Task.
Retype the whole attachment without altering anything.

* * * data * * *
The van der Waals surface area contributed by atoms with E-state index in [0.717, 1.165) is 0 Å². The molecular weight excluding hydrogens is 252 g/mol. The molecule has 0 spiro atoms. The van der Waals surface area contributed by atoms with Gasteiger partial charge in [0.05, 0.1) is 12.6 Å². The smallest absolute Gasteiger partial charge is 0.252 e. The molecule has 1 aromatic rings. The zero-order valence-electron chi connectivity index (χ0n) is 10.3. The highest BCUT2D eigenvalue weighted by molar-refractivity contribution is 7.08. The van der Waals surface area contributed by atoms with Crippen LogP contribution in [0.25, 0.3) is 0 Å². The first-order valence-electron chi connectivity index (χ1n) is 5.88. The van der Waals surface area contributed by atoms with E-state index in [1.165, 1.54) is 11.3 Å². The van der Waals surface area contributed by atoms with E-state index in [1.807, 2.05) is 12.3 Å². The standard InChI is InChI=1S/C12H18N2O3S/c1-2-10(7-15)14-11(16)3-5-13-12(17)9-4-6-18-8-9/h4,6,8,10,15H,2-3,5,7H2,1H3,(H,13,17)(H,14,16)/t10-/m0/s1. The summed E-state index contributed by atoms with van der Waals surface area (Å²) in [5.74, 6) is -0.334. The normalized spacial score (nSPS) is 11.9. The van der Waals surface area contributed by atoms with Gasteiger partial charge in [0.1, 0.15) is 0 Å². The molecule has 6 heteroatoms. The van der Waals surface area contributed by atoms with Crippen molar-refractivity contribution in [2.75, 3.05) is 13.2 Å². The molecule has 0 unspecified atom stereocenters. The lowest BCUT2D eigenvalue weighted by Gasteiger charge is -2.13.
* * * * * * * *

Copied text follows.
The van der Waals surface area contributed by atoms with E-state index in [0.717, 1.165) is 0 Å². The molecular weight excluding hydrogens is 252 g/mol. The molecule has 0 spiro atoms. The van der Waals surface area contributed by atoms with Gasteiger partial charge in [0.05, 0.1) is 12.6 Å². The smallest absolute Gasteiger partial charge is 0.252 e. The molecule has 1 aromatic rings. The zero-order valence-electron chi connectivity index (χ0n) is 10.3. The highest BCUT2D eigenvalue weighted by molar-refractivity contribution is 7.08. The van der Waals surface area contributed by atoms with Crippen LogP contribution in [0.25, 0.3) is 0 Å². The first-order valence-electron chi connectivity index (χ1n) is 5.88. The van der Waals surface area contributed by atoms with E-state index in [1.165, 1.54) is 11.3 Å². The van der Waals surface area contributed by atoms with E-state index in [1.807, 2.05) is 12.3 Å². The standard InChI is InChI=1S/C12H18N2O3S/c1-2-10(7-15)14-11(16)3-5-13-12(17)9-4-6-18-8-9/h4,6,8,10,15H,2-3,5,7H2,1H3,(H,13,17)(H,14,16)/t10-/m0/s1. The summed E-state index contributed by atoms with van der Waals surface area (Å²) in [5.74, 6) is -0.334. The normalized spacial score (nSPS) is 11.9. The van der Waals surface area contributed by atoms with Gasteiger partial charge in [0.1, 0.15) is 0 Å². The molecule has 6 heteroatoms. The van der Waals surface area contributed by atoms with Crippen molar-refractivity contribution in [2.75, 3.05) is 13.2 Å². The molecule has 0 unspecified atom stereocenters. The lowest BCUT2D eigenvalue weighted by Gasteiger charge is -2.13.